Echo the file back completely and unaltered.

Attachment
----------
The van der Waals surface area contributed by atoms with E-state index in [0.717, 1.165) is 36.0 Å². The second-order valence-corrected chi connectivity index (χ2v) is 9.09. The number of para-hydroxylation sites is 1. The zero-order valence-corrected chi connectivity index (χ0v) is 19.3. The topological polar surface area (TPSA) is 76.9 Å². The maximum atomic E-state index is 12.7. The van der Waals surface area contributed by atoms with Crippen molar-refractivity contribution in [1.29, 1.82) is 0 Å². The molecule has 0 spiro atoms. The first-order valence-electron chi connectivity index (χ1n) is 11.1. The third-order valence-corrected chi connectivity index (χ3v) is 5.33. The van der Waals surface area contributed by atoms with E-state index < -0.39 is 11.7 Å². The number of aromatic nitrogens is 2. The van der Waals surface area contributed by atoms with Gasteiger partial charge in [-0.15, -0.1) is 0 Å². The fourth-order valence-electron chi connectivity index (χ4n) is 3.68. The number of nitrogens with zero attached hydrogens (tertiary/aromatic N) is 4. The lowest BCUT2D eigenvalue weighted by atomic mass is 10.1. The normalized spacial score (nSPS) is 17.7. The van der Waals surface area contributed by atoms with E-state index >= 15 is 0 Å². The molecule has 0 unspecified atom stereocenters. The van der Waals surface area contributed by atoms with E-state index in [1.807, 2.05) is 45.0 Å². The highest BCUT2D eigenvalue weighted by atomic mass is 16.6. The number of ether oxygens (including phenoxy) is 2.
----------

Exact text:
The van der Waals surface area contributed by atoms with E-state index in [0.717, 1.165) is 36.0 Å². The second-order valence-corrected chi connectivity index (χ2v) is 9.09. The number of para-hydroxylation sites is 1. The zero-order valence-corrected chi connectivity index (χ0v) is 19.3. The topological polar surface area (TPSA) is 76.9 Å². The maximum atomic E-state index is 12.7. The van der Waals surface area contributed by atoms with Crippen molar-refractivity contribution in [1.29, 1.82) is 0 Å². The molecule has 0 spiro atoms. The first-order valence-electron chi connectivity index (χ1n) is 11.1. The third-order valence-corrected chi connectivity index (χ3v) is 5.33. The van der Waals surface area contributed by atoms with E-state index < -0.39 is 11.7 Å². The number of aromatic nitrogens is 2. The van der Waals surface area contributed by atoms with Gasteiger partial charge in [-0.15, -0.1) is 0 Å². The fourth-order valence-electron chi connectivity index (χ4n) is 3.68. The number of nitrogens with zero attached hydrogens (tertiary/aromatic N) is 4. The lowest BCUT2D eigenvalue weighted by atomic mass is 10.1. The normalized spacial score (nSPS) is 17.7. The van der Waals surface area contributed by atoms with E-state index >= 15 is 0 Å². The molecule has 0 unspecified atom stereocenters. The van der Waals surface area contributed by atoms with E-state index in [1.807, 2.05) is 45.0 Å². The highest BCUT2D eigenvalue weighted by atomic mass is 16.6. The number of ether oxygens (including phenoxy) is 2.